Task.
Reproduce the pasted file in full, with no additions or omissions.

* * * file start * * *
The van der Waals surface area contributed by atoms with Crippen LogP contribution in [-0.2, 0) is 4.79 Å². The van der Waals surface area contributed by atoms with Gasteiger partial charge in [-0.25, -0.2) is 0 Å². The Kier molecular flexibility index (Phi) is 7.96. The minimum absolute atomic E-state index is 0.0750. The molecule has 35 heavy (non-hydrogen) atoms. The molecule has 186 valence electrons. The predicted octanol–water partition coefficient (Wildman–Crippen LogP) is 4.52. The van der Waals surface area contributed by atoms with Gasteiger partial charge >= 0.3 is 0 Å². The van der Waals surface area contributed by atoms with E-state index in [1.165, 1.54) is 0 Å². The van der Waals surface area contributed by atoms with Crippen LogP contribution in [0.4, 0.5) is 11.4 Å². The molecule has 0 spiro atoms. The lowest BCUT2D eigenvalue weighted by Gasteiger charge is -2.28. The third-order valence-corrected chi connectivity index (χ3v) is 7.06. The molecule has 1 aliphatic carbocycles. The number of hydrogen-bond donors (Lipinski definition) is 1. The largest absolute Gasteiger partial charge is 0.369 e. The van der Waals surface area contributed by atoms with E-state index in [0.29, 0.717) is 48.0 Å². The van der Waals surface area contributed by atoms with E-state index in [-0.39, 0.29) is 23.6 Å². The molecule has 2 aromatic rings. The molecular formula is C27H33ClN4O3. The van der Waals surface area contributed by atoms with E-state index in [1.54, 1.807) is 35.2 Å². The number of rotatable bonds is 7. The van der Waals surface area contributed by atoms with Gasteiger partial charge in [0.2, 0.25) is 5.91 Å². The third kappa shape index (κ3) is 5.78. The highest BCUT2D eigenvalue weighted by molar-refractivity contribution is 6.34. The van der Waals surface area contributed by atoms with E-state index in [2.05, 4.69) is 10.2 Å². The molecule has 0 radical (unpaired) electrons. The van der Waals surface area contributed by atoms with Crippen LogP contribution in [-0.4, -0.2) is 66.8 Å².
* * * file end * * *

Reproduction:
The van der Waals surface area contributed by atoms with Crippen LogP contribution in [-0.2, 0) is 4.79 Å². The van der Waals surface area contributed by atoms with Gasteiger partial charge in [-0.25, -0.2) is 0 Å². The Kier molecular flexibility index (Phi) is 7.96. The minimum absolute atomic E-state index is 0.0750. The molecule has 35 heavy (non-hydrogen) atoms. The molecule has 186 valence electrons. The predicted octanol–water partition coefficient (Wildman–Crippen LogP) is 4.52. The van der Waals surface area contributed by atoms with Gasteiger partial charge >= 0.3 is 0 Å². The van der Waals surface area contributed by atoms with E-state index in [1.165, 1.54) is 0 Å². The van der Waals surface area contributed by atoms with Crippen LogP contribution in [0.4, 0.5) is 11.4 Å². The molecule has 0 spiro atoms. The lowest BCUT2D eigenvalue weighted by Gasteiger charge is -2.28. The third-order valence-corrected chi connectivity index (χ3v) is 7.06. The molecule has 1 aliphatic carbocycles. The number of hydrogen-bond donors (Lipinski definition) is 1. The largest absolute Gasteiger partial charge is 0.369 e. The van der Waals surface area contributed by atoms with E-state index in [0.29, 0.717) is 48.0 Å². The van der Waals surface area contributed by atoms with E-state index in [-0.39, 0.29) is 23.6 Å². The molecule has 2 aromatic rings. The molecular formula is C27H33ClN4O3. The van der Waals surface area contributed by atoms with E-state index in [1.54, 1.807) is 35.2 Å². The number of rotatable bonds is 7. The van der Waals surface area contributed by atoms with Gasteiger partial charge in [0.2, 0.25) is 5.91 Å². The third kappa shape index (κ3) is 5.78. The highest BCUT2D eigenvalue weighted by molar-refractivity contribution is 6.34. The van der Waals surface area contributed by atoms with E-state index in [2.05, 4.69) is 10.2 Å². The molecule has 0 radical (unpaired) electrons. The van der Waals surface area contributed by atoms with Crippen LogP contribution in [-0.4, -0.2) is 66.8 Å².